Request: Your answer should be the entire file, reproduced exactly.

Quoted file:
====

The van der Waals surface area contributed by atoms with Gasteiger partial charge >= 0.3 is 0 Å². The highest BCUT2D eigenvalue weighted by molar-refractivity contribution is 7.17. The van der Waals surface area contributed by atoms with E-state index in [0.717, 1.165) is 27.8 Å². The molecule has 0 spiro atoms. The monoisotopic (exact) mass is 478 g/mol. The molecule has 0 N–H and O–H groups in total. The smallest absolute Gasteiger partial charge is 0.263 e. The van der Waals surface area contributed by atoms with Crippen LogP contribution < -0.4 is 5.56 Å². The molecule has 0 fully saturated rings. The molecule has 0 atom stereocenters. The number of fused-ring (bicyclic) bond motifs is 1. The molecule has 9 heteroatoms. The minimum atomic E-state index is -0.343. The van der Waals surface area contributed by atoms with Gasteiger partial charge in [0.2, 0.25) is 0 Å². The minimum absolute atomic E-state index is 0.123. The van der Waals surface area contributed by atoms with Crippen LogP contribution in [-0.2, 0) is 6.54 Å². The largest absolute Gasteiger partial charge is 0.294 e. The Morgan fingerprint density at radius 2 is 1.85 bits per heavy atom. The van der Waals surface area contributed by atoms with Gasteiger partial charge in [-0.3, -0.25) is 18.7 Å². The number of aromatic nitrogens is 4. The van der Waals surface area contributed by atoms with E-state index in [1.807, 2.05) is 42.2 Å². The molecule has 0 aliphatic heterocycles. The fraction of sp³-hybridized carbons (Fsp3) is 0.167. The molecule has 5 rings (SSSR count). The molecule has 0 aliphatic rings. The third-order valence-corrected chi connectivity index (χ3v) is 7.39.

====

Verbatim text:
The van der Waals surface area contributed by atoms with Gasteiger partial charge >= 0.3 is 0 Å². The highest BCUT2D eigenvalue weighted by molar-refractivity contribution is 7.17. The van der Waals surface area contributed by atoms with E-state index in [0.717, 1.165) is 27.8 Å². The molecule has 0 spiro atoms. The monoisotopic (exact) mass is 478 g/mol. The molecule has 0 N–H and O–H groups in total. The smallest absolute Gasteiger partial charge is 0.263 e. The van der Waals surface area contributed by atoms with Crippen LogP contribution < -0.4 is 5.56 Å². The molecule has 0 fully saturated rings. The molecule has 0 atom stereocenters. The number of fused-ring (bicyclic) bond motifs is 1. The molecule has 9 heteroatoms. The minimum atomic E-state index is -0.343. The van der Waals surface area contributed by atoms with Gasteiger partial charge in [0.2, 0.25) is 0 Å². The minimum absolute atomic E-state index is 0.123. The van der Waals surface area contributed by atoms with Crippen LogP contribution in [-0.2, 0) is 6.54 Å². The largest absolute Gasteiger partial charge is 0.294 e. The Morgan fingerprint density at radius 2 is 1.85 bits per heavy atom. The van der Waals surface area contributed by atoms with Gasteiger partial charge in [-0.3, -0.25) is 18.7 Å². The number of aromatic nitrogens is 4. The van der Waals surface area contributed by atoms with E-state index in [1.807, 2.05) is 42.2 Å². The molecule has 0 aliphatic heterocycles. The fraction of sp³-hybridized carbons (Fsp3) is 0.167. The molecule has 5 rings (SSSR count). The molecule has 0 aliphatic rings. The third-order valence-corrected chi connectivity index (χ3v) is 7.39.